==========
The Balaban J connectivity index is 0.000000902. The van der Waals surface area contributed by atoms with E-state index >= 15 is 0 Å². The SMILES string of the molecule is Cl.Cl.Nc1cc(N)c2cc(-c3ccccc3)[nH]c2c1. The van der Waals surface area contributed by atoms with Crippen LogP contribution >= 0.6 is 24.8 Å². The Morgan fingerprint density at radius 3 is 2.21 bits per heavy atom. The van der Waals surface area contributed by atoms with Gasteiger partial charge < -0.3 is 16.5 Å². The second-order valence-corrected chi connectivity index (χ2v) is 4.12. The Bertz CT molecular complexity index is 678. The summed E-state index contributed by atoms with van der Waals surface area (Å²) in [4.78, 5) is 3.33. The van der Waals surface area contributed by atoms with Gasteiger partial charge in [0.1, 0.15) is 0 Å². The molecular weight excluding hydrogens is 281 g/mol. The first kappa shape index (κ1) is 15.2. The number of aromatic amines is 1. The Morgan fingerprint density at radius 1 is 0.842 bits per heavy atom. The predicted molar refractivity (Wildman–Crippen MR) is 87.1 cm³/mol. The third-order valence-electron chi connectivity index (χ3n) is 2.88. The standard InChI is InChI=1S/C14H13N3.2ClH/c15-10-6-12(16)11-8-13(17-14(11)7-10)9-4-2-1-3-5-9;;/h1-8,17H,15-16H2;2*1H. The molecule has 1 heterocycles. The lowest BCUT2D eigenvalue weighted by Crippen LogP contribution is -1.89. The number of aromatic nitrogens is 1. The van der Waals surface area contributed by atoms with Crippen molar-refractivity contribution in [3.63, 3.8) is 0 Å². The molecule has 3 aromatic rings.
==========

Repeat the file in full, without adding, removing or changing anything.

The Balaban J connectivity index is 0.000000902. The van der Waals surface area contributed by atoms with E-state index >= 15 is 0 Å². The SMILES string of the molecule is Cl.Cl.Nc1cc(N)c2cc(-c3ccccc3)[nH]c2c1. The van der Waals surface area contributed by atoms with Crippen LogP contribution >= 0.6 is 24.8 Å². The Morgan fingerprint density at radius 3 is 2.21 bits per heavy atom. The van der Waals surface area contributed by atoms with Gasteiger partial charge < -0.3 is 16.5 Å². The second-order valence-corrected chi connectivity index (χ2v) is 4.12. The Bertz CT molecular complexity index is 678. The summed E-state index contributed by atoms with van der Waals surface area (Å²) in [4.78, 5) is 3.33. The van der Waals surface area contributed by atoms with Gasteiger partial charge in [0.1, 0.15) is 0 Å². The molecular weight excluding hydrogens is 281 g/mol. The first kappa shape index (κ1) is 15.2. The number of aromatic amines is 1. The Morgan fingerprint density at radius 1 is 0.842 bits per heavy atom. The predicted molar refractivity (Wildman–Crippen MR) is 87.1 cm³/mol. The third-order valence-electron chi connectivity index (χ3n) is 2.88. The standard InChI is InChI=1S/C14H13N3.2ClH/c15-10-6-12(16)11-8-13(17-14(11)7-10)9-4-2-1-3-5-9;;/h1-8,17H,15-16H2;2*1H. The molecule has 1 heterocycles. The lowest BCUT2D eigenvalue weighted by Crippen LogP contribution is -1.89. The number of aromatic nitrogens is 1. The van der Waals surface area contributed by atoms with Crippen molar-refractivity contribution in [3.63, 3.8) is 0 Å². The molecule has 3 aromatic rings.